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In the past month, Owen Ellington, Jamaica’s top cop, abruptly handed in his letter of retirement to authorities, years before his due date, fueling island-wide speculation that his unexpected departure was the result of pressure from Western nations, such as the United States, over allegations that the local force ran a death squad responsible for dozens of extrajudicial killings.
In the run-up to Ellington’s sudden departure, not many on the island of about 2.7 million people could say that they had anticipated his exit from the force under the circumstances that played out publicly. Insiders say that it had much to do with the May 2010 protracted gunfight involving the police and the military, with American intelligence help, to arrest and extradite Christopher “Dudus” Coke, at the time the island’s leading gangster, area don, known international drug trafficker and arms smuggler. A U.S. court has since jailed Coke for more than 20 years.
Ellington, 52, has said that he stepped aside to give investigators an “unjuandiced” chance to probe the alleged killings of criminal and other suspects by police and soldiers, not only in Coke’s Tivoli Gardens, West Kingston, stronghold but also in various parts of the country.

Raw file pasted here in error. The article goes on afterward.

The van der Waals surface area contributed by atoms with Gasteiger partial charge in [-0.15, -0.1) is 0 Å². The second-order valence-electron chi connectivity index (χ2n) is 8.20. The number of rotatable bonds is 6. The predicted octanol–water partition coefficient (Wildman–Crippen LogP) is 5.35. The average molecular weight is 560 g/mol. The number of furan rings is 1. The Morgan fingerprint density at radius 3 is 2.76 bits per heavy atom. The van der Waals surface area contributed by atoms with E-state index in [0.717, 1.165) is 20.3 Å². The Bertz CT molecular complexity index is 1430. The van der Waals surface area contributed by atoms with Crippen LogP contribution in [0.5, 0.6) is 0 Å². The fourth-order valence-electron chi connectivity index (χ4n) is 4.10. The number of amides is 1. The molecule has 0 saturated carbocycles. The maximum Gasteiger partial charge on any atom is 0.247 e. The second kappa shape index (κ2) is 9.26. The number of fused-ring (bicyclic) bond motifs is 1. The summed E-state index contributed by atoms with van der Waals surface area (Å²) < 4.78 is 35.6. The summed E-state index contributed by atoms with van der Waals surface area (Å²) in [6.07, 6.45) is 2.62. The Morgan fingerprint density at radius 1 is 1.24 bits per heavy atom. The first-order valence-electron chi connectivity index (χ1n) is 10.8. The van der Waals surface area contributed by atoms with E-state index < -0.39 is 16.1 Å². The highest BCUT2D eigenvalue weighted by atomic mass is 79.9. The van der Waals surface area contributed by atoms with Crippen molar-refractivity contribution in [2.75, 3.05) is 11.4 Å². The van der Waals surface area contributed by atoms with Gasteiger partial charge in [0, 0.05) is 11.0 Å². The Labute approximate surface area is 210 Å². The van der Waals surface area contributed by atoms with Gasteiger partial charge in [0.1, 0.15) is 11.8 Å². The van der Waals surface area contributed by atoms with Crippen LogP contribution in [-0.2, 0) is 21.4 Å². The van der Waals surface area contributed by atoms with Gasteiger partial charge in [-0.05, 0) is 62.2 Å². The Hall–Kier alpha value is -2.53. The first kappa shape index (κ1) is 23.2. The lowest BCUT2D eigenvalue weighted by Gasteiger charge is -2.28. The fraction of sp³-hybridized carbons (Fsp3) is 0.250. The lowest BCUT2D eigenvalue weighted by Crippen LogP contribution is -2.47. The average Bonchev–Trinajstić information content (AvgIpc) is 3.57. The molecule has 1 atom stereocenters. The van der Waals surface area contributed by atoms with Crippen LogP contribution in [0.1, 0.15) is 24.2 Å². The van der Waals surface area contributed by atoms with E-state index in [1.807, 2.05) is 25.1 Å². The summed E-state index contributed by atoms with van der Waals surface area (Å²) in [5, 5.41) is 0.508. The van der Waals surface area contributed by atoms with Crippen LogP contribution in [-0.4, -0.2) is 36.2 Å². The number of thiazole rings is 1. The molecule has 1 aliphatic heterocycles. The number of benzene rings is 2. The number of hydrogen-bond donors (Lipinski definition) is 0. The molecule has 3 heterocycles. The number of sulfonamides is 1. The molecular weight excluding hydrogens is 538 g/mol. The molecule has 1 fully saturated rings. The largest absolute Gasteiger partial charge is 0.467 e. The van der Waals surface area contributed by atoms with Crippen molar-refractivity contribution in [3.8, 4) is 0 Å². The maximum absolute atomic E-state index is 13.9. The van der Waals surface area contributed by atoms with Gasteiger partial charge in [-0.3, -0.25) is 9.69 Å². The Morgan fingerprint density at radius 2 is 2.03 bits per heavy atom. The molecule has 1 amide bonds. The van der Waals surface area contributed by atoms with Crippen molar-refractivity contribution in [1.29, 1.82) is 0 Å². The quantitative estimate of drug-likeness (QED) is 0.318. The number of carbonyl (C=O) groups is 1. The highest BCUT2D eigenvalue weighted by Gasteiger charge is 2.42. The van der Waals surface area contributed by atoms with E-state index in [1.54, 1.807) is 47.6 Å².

Howard Mitchell, Ellington’s attorney and spokesman, said publicly that he left amid international pressure from Western governments, upset by credible allegations that some suspects were shot indiscriminately by police and soldiers during the main operation to arrest Coke and during days of gun battles with Coke loyalists in Tivoli Gardens.
Similar allegations played out in the fellow Caribbean trade bloc nation of Guyana between 2002 and 2005. The visas of the police chief and national security minister were revoked by the U.S. State Department. That time the head of the police system might have been forced to quit.
Police homicide figures show that officers kill approximately 250 citizens annually, and even though there has been a decline this year, 70 such questionable fatalities were reported for the first half of 2014.
Despite what Ellington said in his departure statement, both of the island’s two daily newspapers and other media groups have pointed to pressure from the British and Americans as the reason he quit. And neither he nor the government of Prime Minister Portia Simpson Miller has denied allegations of pressure from the West.
Apart from allegations about the 2010 operation in West Kingston, authorities are also being asked to investigate similar extrajudicial killings in the Clarendon Parish. National Security Minister Peter Bunting was expected to testify in parliament this week.
In the meantime, calls are growing for authorities to use the opportunity of the chief’s departure to reengineer the police force, starting with the appointment of a foreign commissioner, calling such an appointment a progressive move, rather than a retrograde step, to deal with a corrupt system with too many rogue officers.